Handled right, understood, even fostered, the bitch and the moan can make yours an even more powerful, cohesive, vibrant, progressive and interesting club community.
Good luck, and enjoy the journey———-
Gregg Patterson became the General Manager of The Beach Club in 1982 and spent 34 glorious years as their GM, stepping aside for the “next generation” and his next adventure as a full time speaker and writer with his new company “Tribal Magic!!!” in 2016.
Gregg has been a featured presenter at various club management seminars, assistant manager conferences and hospitality forums around the world; teaches club management courses at BMI-II and BMI-V; was an Adjunct Professor in the Collins School of Hospitality Management at Cal Poly University, Pomona for fourteen years; and is a visiting lecturer at various universities both in the states and around the world.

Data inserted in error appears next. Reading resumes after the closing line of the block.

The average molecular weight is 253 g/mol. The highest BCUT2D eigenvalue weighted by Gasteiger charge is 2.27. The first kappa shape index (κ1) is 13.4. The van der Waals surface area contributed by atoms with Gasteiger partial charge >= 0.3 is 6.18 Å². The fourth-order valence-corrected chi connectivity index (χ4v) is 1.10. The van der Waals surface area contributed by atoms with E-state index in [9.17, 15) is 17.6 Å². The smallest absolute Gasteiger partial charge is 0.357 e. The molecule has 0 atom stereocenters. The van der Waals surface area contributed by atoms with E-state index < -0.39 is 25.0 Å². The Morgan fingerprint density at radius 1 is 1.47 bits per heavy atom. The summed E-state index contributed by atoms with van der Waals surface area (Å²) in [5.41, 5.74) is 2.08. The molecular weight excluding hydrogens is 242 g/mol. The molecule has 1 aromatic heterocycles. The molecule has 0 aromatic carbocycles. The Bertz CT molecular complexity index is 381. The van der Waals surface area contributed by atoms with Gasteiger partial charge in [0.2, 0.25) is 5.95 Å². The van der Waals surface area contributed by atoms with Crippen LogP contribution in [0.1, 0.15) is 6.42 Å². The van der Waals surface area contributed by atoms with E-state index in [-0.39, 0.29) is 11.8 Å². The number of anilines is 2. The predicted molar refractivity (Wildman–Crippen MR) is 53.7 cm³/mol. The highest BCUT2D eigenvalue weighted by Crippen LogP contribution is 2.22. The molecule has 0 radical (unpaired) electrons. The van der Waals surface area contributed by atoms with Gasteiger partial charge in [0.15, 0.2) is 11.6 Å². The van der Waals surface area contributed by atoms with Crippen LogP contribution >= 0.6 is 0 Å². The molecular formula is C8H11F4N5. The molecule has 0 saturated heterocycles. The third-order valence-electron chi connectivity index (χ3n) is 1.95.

Gregg also writes for Board Room magazine, Club Management magazine, Club Management Perspectives, Golf Retailing magazine and The St. Andrews Management Center and is the author of Reflections on the Club Experience, an anthology of essays on club cultures and operations. In acknowledgement of his efforts as an educator in both the university and the corporate worlds, he was awarded the 2002 Gary Player Private Club Educator of the Year Award by Board Room magazine, the Club Executive of the Year by the Club Management Association of America in 2015, the Lifetime Achievement Award by the Asian Pacific Hospitality Summit in 2015 and the 2015 Board Room magazine Award of Dedication “for his timeless, energetic and dedicated service to the private club industry.”